If a woman has a date with a man who doesn’t make her laugh, she’s undoubtedly not going to arrange another. Humour is an important trait for us girls – we also value good driving and cooking skills because we lack male talent in these areas – yes, I can make jokes. Society has a major problem with witty women. It evolves around the myth of them, the fact we don’t believe they exist.
And research confirms this theory
A new study says men are funnier than women. According to BBC News, researchers who examined results from various studies found “63% of men were funnier than the average woman.” This result isn’t surprising; an article on Oxford Student sourced data from website Chortle to find there’s “269 female comedians” compared to “1,279 male comedians” in the UK.
Online publication Working Mother reported on a study which finds men benefit from humour in work presentations. Jokes added by women are not as well received. In short, being funny in a professional setting is good for men and bad for women. Maybe this links to boys typically portraying school class clowns. I remember girls in my year hysterically laughing at boys who rebelled against teacher instructions (poor supply teachers) and shouted aloud rude comments.
The male students were naughtier and more reckless in abandoning rules. Retaliation against conformity is a winning banter recipe. Kids accept the playfulness of boys because it’s taught as normal behaviour. My younger sisters have told me several stories of boys doing “silly things”, I’ve yet to hear about a girl doing the same. The push for females to hone ladylike traits: dainty, sweet, civilised etc., means girls tend to avoid gross fart gags and toilet anecdotes – something a lot of us find amusing.
Unfunny female comedians
In general, I don’t enjoy American comedy. Will Ferrell, Jim Carrey and Kevin Hart do nothing for me. I therefore equally dislike US female comedians such as Amy Schumer and Whitney Cummings. There are also not many British female stand-up artists I like. Sarah Millican, Shappi Khorsandi and Miranda Hart rarely elicit a chuckle.
I’m entertained by controversial, sarcastic and dark “I can’t believe they said that” acts. Dave Chapelle’s Sticks & Stones made me giggle and I typically start my day listening to a Joe Rogan podcast. There’s no room for sensitivity in my family – every Christmas I expect to be teased about my blog, Instagram photos and embarrassing mishaps. Providing it’s humour and not an offensive comment masked behind joke territory, I’m able to laugh at myself and see the funny side.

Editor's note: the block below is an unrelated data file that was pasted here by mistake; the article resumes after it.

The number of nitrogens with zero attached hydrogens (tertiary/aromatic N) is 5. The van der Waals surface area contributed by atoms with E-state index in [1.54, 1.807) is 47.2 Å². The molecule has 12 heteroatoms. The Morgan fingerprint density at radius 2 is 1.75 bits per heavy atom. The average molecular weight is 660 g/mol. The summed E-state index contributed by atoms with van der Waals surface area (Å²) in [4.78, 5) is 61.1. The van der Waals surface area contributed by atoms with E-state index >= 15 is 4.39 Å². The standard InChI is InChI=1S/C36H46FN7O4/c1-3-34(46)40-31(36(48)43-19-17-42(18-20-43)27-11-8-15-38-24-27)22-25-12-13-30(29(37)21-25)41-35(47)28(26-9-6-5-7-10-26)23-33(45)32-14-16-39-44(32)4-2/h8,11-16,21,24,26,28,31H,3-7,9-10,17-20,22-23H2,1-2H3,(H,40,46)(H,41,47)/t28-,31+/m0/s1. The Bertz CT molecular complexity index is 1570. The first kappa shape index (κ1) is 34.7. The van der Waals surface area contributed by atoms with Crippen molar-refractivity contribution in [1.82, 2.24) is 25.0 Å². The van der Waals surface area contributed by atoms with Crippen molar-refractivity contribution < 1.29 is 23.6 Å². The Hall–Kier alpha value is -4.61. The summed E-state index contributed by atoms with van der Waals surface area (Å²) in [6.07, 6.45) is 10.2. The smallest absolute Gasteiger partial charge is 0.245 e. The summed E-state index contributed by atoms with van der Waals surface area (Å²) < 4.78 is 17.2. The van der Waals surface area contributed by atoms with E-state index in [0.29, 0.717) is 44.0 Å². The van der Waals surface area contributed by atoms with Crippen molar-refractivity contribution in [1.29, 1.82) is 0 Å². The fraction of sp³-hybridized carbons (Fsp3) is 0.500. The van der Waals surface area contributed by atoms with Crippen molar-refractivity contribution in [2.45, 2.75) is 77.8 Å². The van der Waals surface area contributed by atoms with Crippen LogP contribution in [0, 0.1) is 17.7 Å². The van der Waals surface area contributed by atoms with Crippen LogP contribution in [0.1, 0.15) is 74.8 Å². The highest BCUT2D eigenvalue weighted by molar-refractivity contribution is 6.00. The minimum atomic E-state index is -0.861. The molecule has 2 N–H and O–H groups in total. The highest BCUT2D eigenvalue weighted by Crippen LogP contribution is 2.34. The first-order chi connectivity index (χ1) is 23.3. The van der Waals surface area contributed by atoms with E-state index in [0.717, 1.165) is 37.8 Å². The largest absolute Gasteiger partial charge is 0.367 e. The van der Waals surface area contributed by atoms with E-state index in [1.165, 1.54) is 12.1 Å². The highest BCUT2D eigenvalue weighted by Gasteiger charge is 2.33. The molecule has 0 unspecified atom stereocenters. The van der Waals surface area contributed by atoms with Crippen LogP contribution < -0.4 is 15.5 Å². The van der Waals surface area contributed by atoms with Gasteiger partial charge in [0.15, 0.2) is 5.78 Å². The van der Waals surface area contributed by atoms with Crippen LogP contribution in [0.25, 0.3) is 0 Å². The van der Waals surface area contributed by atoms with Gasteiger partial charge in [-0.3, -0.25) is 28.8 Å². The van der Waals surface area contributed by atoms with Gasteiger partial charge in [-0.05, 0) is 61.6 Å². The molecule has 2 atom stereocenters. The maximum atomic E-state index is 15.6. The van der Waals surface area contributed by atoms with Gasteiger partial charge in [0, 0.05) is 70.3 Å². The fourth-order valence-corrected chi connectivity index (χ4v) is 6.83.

That’s missing in female comedy. Humour has become controversial against the woke movement and overbearing PC policing. With the new wave of feminism, fighting for equal pay and sexual assault convictions, women have extra pressure to tread carefully and not cause offense. As mentioned earlier, retaliation is a great laughter component – how do you make fun of a movement you’re fighting with? From what I’ve seen, female comic attempts at feminist jokes fall flat. They seem too overthought and constraint. Joan Rivers is probably the exception.
It’s a man world, and men don’t like witty women
We’ve grown accustom to expecting the male gender to hone a good sense of humour. The majority of women view the characteristic as non-negotiable. Sure, we can overlook preceding hairlines and a beer gut, but not making us perform happy tears, no thank you. Men meanwhile, are funny enough to create their own laughter, they just need some beauty to stare at and an attractive body to devour in bed. This classic stereotype gender depiction; does it bare any truth?
Women’s magazines will argue no. They often print quotes from a group of perfect men (so perfect I’m beginning to believe they’re women) who tap into female fantasy and say: “I love funny women! You can’t beat a date who makes you laugh. I prefer humour over looks any day.” Upon reading, the female readers swoon, glare out at the night sky and once again hold optimism for their ideal man. Website The Mary Sue lists some of the studies theorising why men don’t appreciative witty women. One study concludes: Men favour a woman who laughs at their jokes rather than saying jokes themselves.
As the site explains, we have an outdated dating structure, whereby a man performs to win a woman. The woman simply decides when she’s impressed enough to head back to a guy’s place. It’s viewed as less manly when the roles reverse to make a woman crack jokes and use intellect to win over a guy.
Should witty women stick to entertaining friends?
The Medical Xpress spoke to professor Jeffery Hall whose research suggests during the early dating stages, women overvalue “men’s comedic skill” while men undervalue women’s. As the relationship delves further, men begin to appreciate their female partner’s comedic talents. With said that, you may want to hold back on your best jokes until after your wedding.
Away from my opinionated writing, I am known for my hearty laugh, constant smiling and occasionally annoying sarcasm. Dates tend to like my humour (supposedly) and I think that’s more about me putting them at ease. Knowing it’s difficult to offend me takes pressure of a date to not overthink their words.